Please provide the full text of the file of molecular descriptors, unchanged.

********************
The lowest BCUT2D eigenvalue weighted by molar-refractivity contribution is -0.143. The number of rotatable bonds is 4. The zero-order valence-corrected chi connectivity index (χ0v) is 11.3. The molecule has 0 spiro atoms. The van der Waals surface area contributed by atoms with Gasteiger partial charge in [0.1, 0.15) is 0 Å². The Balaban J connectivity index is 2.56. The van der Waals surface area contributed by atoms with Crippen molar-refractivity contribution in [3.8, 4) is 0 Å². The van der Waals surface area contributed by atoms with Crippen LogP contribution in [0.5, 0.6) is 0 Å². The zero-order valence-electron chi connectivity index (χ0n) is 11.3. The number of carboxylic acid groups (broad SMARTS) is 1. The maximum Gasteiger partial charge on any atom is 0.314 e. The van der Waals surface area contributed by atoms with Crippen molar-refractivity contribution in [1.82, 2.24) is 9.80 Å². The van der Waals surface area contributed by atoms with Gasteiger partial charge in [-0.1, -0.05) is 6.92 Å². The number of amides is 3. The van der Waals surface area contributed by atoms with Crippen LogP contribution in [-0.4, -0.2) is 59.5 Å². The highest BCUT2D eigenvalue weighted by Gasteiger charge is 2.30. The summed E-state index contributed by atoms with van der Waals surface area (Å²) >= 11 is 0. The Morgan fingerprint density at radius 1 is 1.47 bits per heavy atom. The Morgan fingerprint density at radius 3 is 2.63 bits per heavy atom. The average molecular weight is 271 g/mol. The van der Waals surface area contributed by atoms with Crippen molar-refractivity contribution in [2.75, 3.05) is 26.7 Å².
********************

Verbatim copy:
The lowest BCUT2D eigenvalue weighted by molar-refractivity contribution is -0.143. The number of rotatable bonds is 4. The zero-order valence-corrected chi connectivity index (χ0v) is 11.3. The molecule has 0 spiro atoms. The van der Waals surface area contributed by atoms with Gasteiger partial charge in [0.1, 0.15) is 0 Å². The Balaban J connectivity index is 2.56. The van der Waals surface area contributed by atoms with Crippen molar-refractivity contribution in [3.8, 4) is 0 Å². The van der Waals surface area contributed by atoms with Crippen LogP contribution in [0.5, 0.6) is 0 Å². The zero-order valence-electron chi connectivity index (χ0n) is 11.3. The number of carboxylic acid groups (broad SMARTS) is 1. The maximum Gasteiger partial charge on any atom is 0.314 e. The van der Waals surface area contributed by atoms with Crippen molar-refractivity contribution in [1.82, 2.24) is 9.80 Å². The van der Waals surface area contributed by atoms with Gasteiger partial charge in [-0.1, -0.05) is 6.92 Å². The number of amides is 3. The van der Waals surface area contributed by atoms with Crippen LogP contribution in [-0.4, -0.2) is 59.5 Å². The highest BCUT2D eigenvalue weighted by Gasteiger charge is 2.30. The summed E-state index contributed by atoms with van der Waals surface area (Å²) >= 11 is 0. The Morgan fingerprint density at radius 1 is 1.47 bits per heavy atom. The Morgan fingerprint density at radius 3 is 2.63 bits per heavy atom. The average molecular weight is 271 g/mol. The van der Waals surface area contributed by atoms with Crippen molar-refractivity contribution in [2.75, 3.05) is 26.7 Å².